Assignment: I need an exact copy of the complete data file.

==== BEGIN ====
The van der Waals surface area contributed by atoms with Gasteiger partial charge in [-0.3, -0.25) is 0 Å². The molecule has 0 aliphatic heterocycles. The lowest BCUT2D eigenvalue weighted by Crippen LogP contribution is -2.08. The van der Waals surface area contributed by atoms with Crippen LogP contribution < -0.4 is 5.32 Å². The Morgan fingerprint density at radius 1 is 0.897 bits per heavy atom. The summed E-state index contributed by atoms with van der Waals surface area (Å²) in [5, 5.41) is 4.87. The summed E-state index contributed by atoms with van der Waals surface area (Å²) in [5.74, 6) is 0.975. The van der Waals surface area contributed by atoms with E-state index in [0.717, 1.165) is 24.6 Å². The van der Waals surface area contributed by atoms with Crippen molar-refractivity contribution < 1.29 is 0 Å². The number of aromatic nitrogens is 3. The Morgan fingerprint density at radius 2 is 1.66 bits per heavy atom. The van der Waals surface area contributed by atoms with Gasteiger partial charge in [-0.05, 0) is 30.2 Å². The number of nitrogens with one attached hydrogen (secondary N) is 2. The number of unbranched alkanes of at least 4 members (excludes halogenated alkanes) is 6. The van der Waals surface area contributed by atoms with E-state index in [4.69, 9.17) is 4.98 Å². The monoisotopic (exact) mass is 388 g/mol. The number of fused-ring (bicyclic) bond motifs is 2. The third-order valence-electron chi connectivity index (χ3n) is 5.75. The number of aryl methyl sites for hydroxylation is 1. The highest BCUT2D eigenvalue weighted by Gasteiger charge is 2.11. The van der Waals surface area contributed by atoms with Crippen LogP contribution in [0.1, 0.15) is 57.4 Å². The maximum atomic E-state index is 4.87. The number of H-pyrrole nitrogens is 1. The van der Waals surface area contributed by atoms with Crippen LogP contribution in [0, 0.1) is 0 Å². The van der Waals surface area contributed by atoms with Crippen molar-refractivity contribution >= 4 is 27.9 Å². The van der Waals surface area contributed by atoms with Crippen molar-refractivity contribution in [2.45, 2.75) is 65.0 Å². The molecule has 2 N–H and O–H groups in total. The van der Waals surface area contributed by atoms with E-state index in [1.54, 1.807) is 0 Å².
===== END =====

The van der Waals surface area contributed by atoms with Gasteiger partial charge in [-0.3, -0.25) is 0 Å². The molecule has 0 aliphatic heterocycles. The lowest BCUT2D eigenvalue weighted by Crippen LogP contribution is -2.08. The van der Waals surface area contributed by atoms with Crippen LogP contribution < -0.4 is 5.32 Å². The Morgan fingerprint density at radius 1 is 0.897 bits per heavy atom. The summed E-state index contributed by atoms with van der Waals surface area (Å²) in [5, 5.41) is 4.87. The summed E-state index contributed by atoms with van der Waals surface area (Å²) in [5.74, 6) is 0.975. The van der Waals surface area contributed by atoms with E-state index in [0.717, 1.165) is 24.6 Å². The van der Waals surface area contributed by atoms with Crippen molar-refractivity contribution < 1.29 is 0 Å². The number of aromatic nitrogens is 3. The Morgan fingerprint density at radius 2 is 1.66 bits per heavy atom. The van der Waals surface area contributed by atoms with Gasteiger partial charge in [-0.05, 0) is 30.2 Å². The number of nitrogens with one attached hydrogen (secondary N) is 2. The number of unbranched alkanes of at least 4 members (excludes halogenated alkanes) is 6. The van der Waals surface area contributed by atoms with E-state index in [4.69, 9.17) is 4.98 Å². The monoisotopic (exact) mass is 388 g/mol. The number of fused-ring (bicyclic) bond motifs is 2. The third-order valence-electron chi connectivity index (χ3n) is 5.75. The number of aryl methyl sites for hydroxylation is 1. The highest BCUT2D eigenvalue weighted by Gasteiger charge is 2.11. The van der Waals surface area contributed by atoms with Crippen LogP contribution in [0.1, 0.15) is 57.4 Å². The maximum atomic E-state index is 4.87. The number of H-pyrrole nitrogens is 1. The van der Waals surface area contributed by atoms with Crippen LogP contribution in [0, 0.1) is 0 Å². The van der Waals surface area contributed by atoms with Crippen molar-refractivity contribution >= 4 is 27.9 Å². The van der Waals surface area contributed by atoms with Crippen molar-refractivity contribution in [2.45, 2.75) is 65.0 Å². The molecule has 2 N–H and O–H groups in total. The van der Waals surface area contributed by atoms with E-state index in [1.54, 1.807) is 0 Å².